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Masdar Institute PhD Student Teaches Sustainable Cities Workshop at MIT

Masdar Institute PhD student Ahmad Alozn has returned from teaching a workshop on solar chimneys at the Massachusetts Institute of Technology (MIT), making him the first Masdar Institute student to teach a for-credit course at the world renowned university.

The workshop was taught during MIT’s annual Independent Activities Period (IAP) – a special four-week term held each January at MIT where students can participate in a variety of activities including lectures, non-credit activities and for-credit courses.

The two-week course, titled “Electric Cities,” was designed in collaboration with researchers from the Singapore University of Technology and Design (SUTD) and Dr. Reinhard Goethert, MIT’s Principal Research Associate in Architecture and Director of the Special Interest Group in Urban Settlement (SIGUS).

MIT is Masdar Institute’s leading academic partner and has played a key role in its establishment and development. Through the MIT and Masdar Institute Cooperative Program, the two institutes conduct joint research in areas that include water, energy, climate and sustainable infrastructure. The Cooperative Program also sends a select number of Masdar Institute PhD students to MIT each semester through the Masdar Institute-MIT Student Exchange Program.

Alozn participated in the student exchange program during the 2015 spring term, where he completed a course taught by Dr. Goethert on Urban Settlement. The experience inspired him to develop a workshop on the issue of sustainable buildings, which he did with the support of Dr. Goethert and Dr. Amal Al Ghaferi, Interim Dean of Students and Assistant Professor of Mechanical and Materials Engineering at Masdar Institute.

Alozn’s leading role in the MIT workshop reflects a key accomplishment of the Masdar Institute-MIT partnership, which aims to cultivate high-caliber human capital in both institutes through the sharing and exchange of research and ideas. The workshop demonstrates how the partnership between Masdar Institute and MIT is continuously expanding and evolving to strengthen the core values that underlie both institutions.

“Masdar Institute’s participation in developing and teaching this rigorous workshop serves to demonstrate the strong academic collaboration between MIT and Masdar Institute,” Alozn shared. “It shows that MIT recognizes the high-caliber of Masdar Institute students and faculty and believes that Masdar Institute can add value to their education process.”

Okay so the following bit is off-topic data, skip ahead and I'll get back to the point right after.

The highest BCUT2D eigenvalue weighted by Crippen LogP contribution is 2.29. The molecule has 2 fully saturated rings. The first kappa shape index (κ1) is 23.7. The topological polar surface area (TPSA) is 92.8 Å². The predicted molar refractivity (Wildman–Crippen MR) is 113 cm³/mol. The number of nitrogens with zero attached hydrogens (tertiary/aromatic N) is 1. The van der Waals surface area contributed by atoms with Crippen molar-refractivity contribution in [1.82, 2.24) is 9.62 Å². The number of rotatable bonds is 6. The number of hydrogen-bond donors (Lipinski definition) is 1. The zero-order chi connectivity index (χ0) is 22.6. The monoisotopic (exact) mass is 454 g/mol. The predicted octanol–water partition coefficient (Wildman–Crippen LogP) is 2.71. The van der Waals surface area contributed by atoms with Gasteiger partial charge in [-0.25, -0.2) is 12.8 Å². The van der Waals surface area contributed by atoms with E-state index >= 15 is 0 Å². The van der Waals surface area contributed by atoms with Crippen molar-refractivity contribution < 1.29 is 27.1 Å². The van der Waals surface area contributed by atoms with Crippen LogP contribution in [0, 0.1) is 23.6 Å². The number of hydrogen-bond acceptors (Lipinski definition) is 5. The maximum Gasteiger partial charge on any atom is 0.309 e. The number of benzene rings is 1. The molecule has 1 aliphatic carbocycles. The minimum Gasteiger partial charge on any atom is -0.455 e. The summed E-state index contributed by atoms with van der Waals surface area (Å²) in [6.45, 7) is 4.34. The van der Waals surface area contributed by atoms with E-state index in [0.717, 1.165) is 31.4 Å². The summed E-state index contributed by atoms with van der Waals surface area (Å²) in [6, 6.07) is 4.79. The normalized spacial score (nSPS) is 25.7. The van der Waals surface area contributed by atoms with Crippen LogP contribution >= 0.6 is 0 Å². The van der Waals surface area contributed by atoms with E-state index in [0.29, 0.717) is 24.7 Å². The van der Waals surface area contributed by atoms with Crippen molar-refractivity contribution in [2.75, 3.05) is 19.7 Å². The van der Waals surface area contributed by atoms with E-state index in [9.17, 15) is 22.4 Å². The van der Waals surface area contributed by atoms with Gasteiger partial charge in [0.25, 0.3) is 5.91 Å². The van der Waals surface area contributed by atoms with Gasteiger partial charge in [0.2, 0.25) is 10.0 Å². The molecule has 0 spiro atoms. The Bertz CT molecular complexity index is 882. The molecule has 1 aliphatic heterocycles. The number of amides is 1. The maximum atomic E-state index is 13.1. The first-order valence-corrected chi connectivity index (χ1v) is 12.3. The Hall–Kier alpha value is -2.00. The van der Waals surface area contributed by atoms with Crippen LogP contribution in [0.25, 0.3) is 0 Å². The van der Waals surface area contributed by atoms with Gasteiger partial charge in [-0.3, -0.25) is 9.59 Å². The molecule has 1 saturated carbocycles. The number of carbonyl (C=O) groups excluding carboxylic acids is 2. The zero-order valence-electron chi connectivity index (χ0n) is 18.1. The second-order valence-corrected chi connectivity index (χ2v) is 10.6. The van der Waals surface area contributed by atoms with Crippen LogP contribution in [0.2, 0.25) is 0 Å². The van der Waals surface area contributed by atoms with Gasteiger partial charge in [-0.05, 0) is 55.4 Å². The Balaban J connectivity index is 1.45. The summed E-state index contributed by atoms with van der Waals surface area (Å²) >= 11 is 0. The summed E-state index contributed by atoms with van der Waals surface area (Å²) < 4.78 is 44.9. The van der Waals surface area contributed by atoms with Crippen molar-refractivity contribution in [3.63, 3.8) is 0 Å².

Alozn was joined by two Masdar Institute Master’s students – Fatma Al Showab from Engineering Systems and Management and Meera Al Mheiri from Mechanical and Materials Engineering – who served as mentors during the workshop and worked closely with the students to monitor their progress and assist them in their learning.

The workshop was divided into two streams, both of which focused on transforming buildings into energy generators and re-designing urban areas into sustainable cities. The first stream, which was led by Dr. Martin Scoppa, Post-Doctoral Fellow at SUTD, and Dr. Goethert, was focused on urban design of cities with buildings that are able to generate electricity; while the second stream, which was led by Alozn, was more technical in nature, and focused on testing airflow characteristics from different solar tower configurations using scale models.

Each stream was attended by four students from MIT and SUTD. Al Showab mentored students in the first stream, while Al Mheiri mentored students in the second stream.

The session taught by Alozn included lectures and hands-on experiments on the topic of solar chimneys – a type of clean energy-generating system that can be integrated into urban structures, which if implemented on a city-wide scale, could transform cities from the energy drains they are today into self-sufficient clean energy producers.

Alozn instructed the students on how to build and test solar chimney models. Together, the class explored various ways to maximize the solar chimneys’ power generation capabilities.

During the workshop, Alozn and his students examined the possibility of converting an existing old chimney in West Concord, Massachusetts, USA, into a solar chimney, and issued a technical proposal to the owner of the structure for potential future collaboration.

“The students possessed different academic backgrounds, so I took a multidisciplinary approach to deliver the technical information needed to perform the workshop – a skill that we have developed very well at Masdar Institute,” Alozn said.

“Upon completion of the workshop, the students not only gained knowledge about solar updraft and prototype building, but they also gained critical thinking and problem solving skills, which are handy tools in any other area,” he added.

The partnership between Masdar Institute and MIT will continue to provide valuable exchanges, including research and learning opportunities, for both institutes, while contributing to the development of human and intellectual capital in the area of advanced energy and sustainable technologies.

Erica Solomon
News and Features Writer
28 January 2016

 

 

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